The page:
One of our newsletters struck a real chord with one of our readers Amanda. In it we asked what stage of life are you in? Read this deeply moving response from Amanda:
Your newsletter arrived in my in-box on the very topic that I had been seriously contemplating for some time. It’s so easy to look at the developmental stages of a woman in any psychology or sociology textbook and find the slot where you are supposed to fit in. But what if you don’t? Is there a stage for not knowing what stage you are in? What about the stage you should be at but life made you skip that one? Is there such a thing as life-stage-identity-crisis?
I got married young and had my children at a young age. This was easy.
The stage of experiencing the marriage unfold, getting to know one another even better, dreaming dreams of the future together, our whole lives still ahead of us, watching and experiencing with awe as our children developed and grew and lost track of the fact that we were growing older. Marriage, social, children, careers, school, family commitments, etc – hectic, busy, on the go – but gone too soon.
Without realising it I comfortably slipped into middle age – teenage, almost grown up children, excitement about their prospects and their futures, spending the free time I now had on furthering my studies and career, starting to think about the future of our ageing parents but it was all still normal, on track and the way it was expected to be.
My husband died when I was 44 and my children 24 and 16. This left me mourning, lost and alone.
It left my youngest without the prospects of a father walking her down the aisle and the oldest without his biggest role-model.
We spluttered on for two years and then the oldest moved to Cape Town with a wonderful career and future ahead of him. The youngest had finished school and started testing the waters of leaving home for short periods but always returning to base.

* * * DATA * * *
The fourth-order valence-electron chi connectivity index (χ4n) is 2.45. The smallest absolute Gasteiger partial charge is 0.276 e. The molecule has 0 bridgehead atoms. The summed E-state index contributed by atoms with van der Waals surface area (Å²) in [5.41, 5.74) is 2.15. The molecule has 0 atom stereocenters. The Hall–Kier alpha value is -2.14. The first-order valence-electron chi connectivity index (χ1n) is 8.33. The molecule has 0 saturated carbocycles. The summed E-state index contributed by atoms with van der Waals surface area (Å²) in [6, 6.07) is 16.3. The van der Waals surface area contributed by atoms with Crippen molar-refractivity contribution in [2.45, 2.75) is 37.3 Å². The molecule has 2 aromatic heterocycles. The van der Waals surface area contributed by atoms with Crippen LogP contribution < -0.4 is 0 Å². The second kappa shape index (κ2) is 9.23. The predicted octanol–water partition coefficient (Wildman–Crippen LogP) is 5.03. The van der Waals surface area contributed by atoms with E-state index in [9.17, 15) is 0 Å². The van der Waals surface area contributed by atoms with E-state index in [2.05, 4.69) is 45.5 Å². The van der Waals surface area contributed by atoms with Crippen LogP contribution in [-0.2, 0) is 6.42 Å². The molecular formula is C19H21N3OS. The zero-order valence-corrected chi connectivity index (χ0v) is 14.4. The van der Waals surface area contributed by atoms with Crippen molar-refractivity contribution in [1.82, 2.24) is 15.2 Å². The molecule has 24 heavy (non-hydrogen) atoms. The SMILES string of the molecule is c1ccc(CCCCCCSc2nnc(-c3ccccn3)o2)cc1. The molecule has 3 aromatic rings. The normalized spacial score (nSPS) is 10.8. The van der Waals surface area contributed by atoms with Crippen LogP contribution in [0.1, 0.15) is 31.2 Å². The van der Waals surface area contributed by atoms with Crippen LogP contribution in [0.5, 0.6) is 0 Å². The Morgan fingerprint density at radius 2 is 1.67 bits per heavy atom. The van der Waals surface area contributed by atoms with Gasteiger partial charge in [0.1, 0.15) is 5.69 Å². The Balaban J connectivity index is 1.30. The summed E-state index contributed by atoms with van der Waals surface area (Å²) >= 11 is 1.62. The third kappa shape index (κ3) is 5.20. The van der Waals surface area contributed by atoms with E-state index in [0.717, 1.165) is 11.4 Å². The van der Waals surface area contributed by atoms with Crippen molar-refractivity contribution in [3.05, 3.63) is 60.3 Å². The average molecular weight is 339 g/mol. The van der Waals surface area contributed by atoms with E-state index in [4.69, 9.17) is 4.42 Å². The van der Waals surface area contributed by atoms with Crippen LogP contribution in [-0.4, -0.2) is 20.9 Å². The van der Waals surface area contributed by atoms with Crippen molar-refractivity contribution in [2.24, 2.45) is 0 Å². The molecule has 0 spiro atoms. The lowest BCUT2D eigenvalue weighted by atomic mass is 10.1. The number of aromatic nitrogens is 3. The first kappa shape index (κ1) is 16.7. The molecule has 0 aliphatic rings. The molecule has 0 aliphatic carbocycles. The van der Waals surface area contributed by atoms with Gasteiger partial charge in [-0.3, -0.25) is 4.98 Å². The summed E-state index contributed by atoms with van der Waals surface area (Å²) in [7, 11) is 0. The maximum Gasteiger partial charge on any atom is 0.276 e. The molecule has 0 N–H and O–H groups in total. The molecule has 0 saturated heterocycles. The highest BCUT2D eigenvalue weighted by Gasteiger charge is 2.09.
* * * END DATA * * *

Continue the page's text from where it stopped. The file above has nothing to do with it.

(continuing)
Stage of my life? Young enough to be terribly lonely, old enough to battle with depression and menopause and empty-nest syndrome.
This was the stage where I burst out crying upon seeing a little boy in his school uniform and his mother in the mall. Because that part of my life is over and I’ll never have it back again. My children will never be small and dependant on me again, we will never be the family of four again.
This was the stage where my husband and I should have reconnected, the second honeymoon stage – standing with our arms around one another, drinking a toast to a job well done, watching our children walk off into the sunset of their own independence and eagerly await our grandchildren.
Unfortunately real life doesn’t stick to the script. I was young enough to still want to share my life with somebody to help me make sense of it all and enjoy what is left and old enough to realise that I hadn’t dated in over 30 years. Remaining alone and lonely seems to be the only option.
I settled into late middle-age, focusing on work and trying to adjust to life without my children and husband as main purpose of it. I convinced myself that growing old alone is not that bad, many people do it gracefully and I’ll be one of them.
My heart told me to pack up, move to Cape Town, following the children and start a new life, but my head keeps on saying no, it’s stupid, impulsive and you’ll lose financially and then just be alone in another house in another town. The loneliness and depression increased, the increasing number of dogs and cats evident of this fact. I started looking for full-time employment again, only to realise that I am too old, too white, too inexperienced, over-qualified and with no idea of the working world.
What is this stage called? The stage where you have become obsolete in your own life, your purpose has been fulfilled and you don’t know who you are and what the meaning of your life is.
Now you need to spend the next 30-odd years filling your time with mindless pursuits or try and convince yourself that you have a ‘job’, your charity work is fulfilling and gives meaning to your life while the image in the mirror shouts ‘hypocrite’. I have been stuck in this existential dilemma since my husband died and cannot seem to find the way forward, to be able to move beyond this stage.
Quite unexpectedly, the next stage arrived. The loss of a parent and the ramifications thereof. All of a sudden, I moved up a category – one closer to my own death. And here I am. I’ll be 49 in April.
Stage of life? I don’t have a clue.
Can you relate to Amanda's story? E-mail us at firstname.lastname@example.org
(Health24.com, January 2013)